In his main work ‘The Inner Experience’ Georges Bataille reports on his search for, and describes his methods for achieving, the ‘inner experience’. What the ‘inner experience’ is, is hard to describe. One could say that it is ‘the experience of experiencing’ (without experiencing something specific), or one could say that it is ‘simply’ ‘to be’. For sure is that the ‘inner experience’ cannot be put in words (otherwise it would be the experience of something).
The situation that Bataille wants to describe something that cannot be put in words, brings him in an interesting conflict as a writer. In his book he works with fragmenting different genres of writing. His writing is a series of strategies against language, to bring (I would say) the reader in a physical position facing the ‘inner experience’.
Topics we will discus are; the structure of Bataille’s writing, his definitions of the ‘inner experience’, his ideas on sacrifice and community, his hatred against eastern traditions (meditation), and the possibility of ‘translating’ his strategies against language to other media.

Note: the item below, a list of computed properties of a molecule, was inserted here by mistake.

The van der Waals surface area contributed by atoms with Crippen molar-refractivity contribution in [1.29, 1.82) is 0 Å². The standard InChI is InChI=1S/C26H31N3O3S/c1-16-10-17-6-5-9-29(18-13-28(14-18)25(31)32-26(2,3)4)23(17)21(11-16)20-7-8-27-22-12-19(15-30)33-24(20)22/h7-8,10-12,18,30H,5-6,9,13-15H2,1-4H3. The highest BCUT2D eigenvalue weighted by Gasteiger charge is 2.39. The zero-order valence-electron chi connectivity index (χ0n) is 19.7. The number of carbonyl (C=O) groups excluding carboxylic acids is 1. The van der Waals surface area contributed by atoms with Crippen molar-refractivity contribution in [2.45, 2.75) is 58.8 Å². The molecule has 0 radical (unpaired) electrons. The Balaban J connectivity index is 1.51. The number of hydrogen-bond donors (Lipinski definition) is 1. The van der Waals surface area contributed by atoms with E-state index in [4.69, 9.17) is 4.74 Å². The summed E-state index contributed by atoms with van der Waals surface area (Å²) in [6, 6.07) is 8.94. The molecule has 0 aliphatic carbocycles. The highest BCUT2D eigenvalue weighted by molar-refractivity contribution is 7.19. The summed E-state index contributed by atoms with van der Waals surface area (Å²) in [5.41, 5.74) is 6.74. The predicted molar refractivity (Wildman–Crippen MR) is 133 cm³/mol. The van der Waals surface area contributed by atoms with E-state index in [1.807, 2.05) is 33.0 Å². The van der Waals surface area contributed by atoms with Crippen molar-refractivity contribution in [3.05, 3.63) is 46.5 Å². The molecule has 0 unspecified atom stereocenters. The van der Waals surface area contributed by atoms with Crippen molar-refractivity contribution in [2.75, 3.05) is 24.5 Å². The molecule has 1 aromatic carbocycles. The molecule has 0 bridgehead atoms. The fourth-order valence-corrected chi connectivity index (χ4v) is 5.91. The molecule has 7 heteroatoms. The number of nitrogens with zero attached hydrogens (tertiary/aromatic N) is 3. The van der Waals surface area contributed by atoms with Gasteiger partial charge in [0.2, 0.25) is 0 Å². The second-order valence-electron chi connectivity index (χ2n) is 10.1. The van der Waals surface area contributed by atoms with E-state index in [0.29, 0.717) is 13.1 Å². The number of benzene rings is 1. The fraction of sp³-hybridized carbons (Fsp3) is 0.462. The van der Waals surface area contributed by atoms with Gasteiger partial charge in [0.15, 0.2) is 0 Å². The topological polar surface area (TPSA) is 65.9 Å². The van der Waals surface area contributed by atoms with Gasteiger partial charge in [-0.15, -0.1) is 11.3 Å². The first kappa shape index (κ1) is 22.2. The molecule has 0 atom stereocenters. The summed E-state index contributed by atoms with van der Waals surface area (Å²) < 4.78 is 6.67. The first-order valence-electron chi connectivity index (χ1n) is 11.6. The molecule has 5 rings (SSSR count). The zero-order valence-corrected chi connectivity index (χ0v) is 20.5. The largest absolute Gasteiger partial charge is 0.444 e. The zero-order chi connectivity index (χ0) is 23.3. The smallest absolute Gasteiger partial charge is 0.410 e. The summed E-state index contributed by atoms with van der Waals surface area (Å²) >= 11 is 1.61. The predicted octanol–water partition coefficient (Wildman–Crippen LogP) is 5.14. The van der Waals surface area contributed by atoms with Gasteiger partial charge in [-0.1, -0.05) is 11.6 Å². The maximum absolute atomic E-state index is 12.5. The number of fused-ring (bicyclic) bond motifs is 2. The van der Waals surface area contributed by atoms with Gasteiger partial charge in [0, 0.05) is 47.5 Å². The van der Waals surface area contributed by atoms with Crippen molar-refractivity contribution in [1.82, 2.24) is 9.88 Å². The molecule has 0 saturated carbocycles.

Bram Vreeswijk is an Amsterdam based artist, who studied photography and Cultural Antropology. He concluded the latter with a research investigating similarities between Western advertising and magical/religious practises in so called ‘primitive’ societies (as described in anthropological literature).
His artistic research goes almost always hand in hand with studying philosophical literature. At the moment he is particularly interested in the issue of watching a moving body versus watching an ‘image’ (whatever that may be). A source of inspiration for this research is the work on ‘the split between the eye and the gaze’ of Maurice Merleau-Ponty and Jacques Lacan.
He reads their discussion of vision as an extension in the scopic field of Georges Bataille’s fight with language in the ‘Inner Experience’. A book that has kept him busy for years.
1265 / Laatst gewijzigd: 20-Jan-2010